This is a branding iron the blacksmith was asked to make for them. Next year they will be branding cedar shingles at their shingle mill.

Remember, the blacksmith likes most custom orders. This was my request from a few years ago. It's time now for me to request another one as this one is too full. I've also put in a request  for a table to hold some of my vintage sewing machines. There is also one request that is getting close to the top of his list, a fireplace screen for us.

Not often do you get to capture 3 blacksmiths in one photo.  This was at Arrow Rock Missouri this fall. Don Nichols on the left was demonstrating there. Margie and Phil Cox center, along with us on the right, were  there for the day and to celebrate their anniversary.

Denny Quinn is another blacksmith in our association. Here he was demonstrating at Deustch Country days in Marthasville.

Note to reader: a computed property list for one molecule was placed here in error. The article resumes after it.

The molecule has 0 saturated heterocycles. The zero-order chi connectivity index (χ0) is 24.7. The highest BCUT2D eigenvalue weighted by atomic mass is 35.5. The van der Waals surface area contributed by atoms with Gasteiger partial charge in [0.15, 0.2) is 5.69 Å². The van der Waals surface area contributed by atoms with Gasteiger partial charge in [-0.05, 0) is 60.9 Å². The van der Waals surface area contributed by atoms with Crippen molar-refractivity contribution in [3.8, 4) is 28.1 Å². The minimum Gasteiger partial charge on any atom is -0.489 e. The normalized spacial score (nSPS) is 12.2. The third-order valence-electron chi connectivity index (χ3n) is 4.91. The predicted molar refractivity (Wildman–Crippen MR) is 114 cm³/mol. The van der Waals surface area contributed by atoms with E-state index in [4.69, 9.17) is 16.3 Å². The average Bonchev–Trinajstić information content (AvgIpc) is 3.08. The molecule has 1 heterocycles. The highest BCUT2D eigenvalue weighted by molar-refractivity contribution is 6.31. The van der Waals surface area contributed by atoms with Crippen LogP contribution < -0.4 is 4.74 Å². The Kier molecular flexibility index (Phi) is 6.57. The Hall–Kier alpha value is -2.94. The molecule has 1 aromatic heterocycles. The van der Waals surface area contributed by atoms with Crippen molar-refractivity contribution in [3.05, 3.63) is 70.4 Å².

Bob Stormer was also demonstrating in the primitive area of Deutsch country days. 

 Jeff  Goris was the tinsmith at the same event. His wares are beautiful. 

In November we hosted the Missouri Community Scholars Network. Someone in that group shared this picture of Bernie's shop.

 They also took a nice shot of his 50 lb Little Giant trip hammer

This is an adorable video I took out the front door, of Bernie and the grand daughter. She looks like such a natural driving the antique Farmall. It's is dated 1941, it belonged to her great-grandfather. He would be so proud of that little girl driving it.

This is the first of two deer the blacksmith harvested this year.

 He likes to do these European mounts. 

 This is rock hauling day. The grand kids look so eager to help.

To start the new year out, we always go to the Headache Hammer In at Washington, Missouri on January 1. This shrimp is one perk of attending! Yum, yum.

Dori and her Dad, Jon do a little forging on New Years Day. She is doing it in her grandfather's forge, Washington Forge.

Finally, I leave you with this cross candle holder he made. It was for a trade item at a bi-monthly meeting. 

Wishing you all a healthy and prosperous 2016.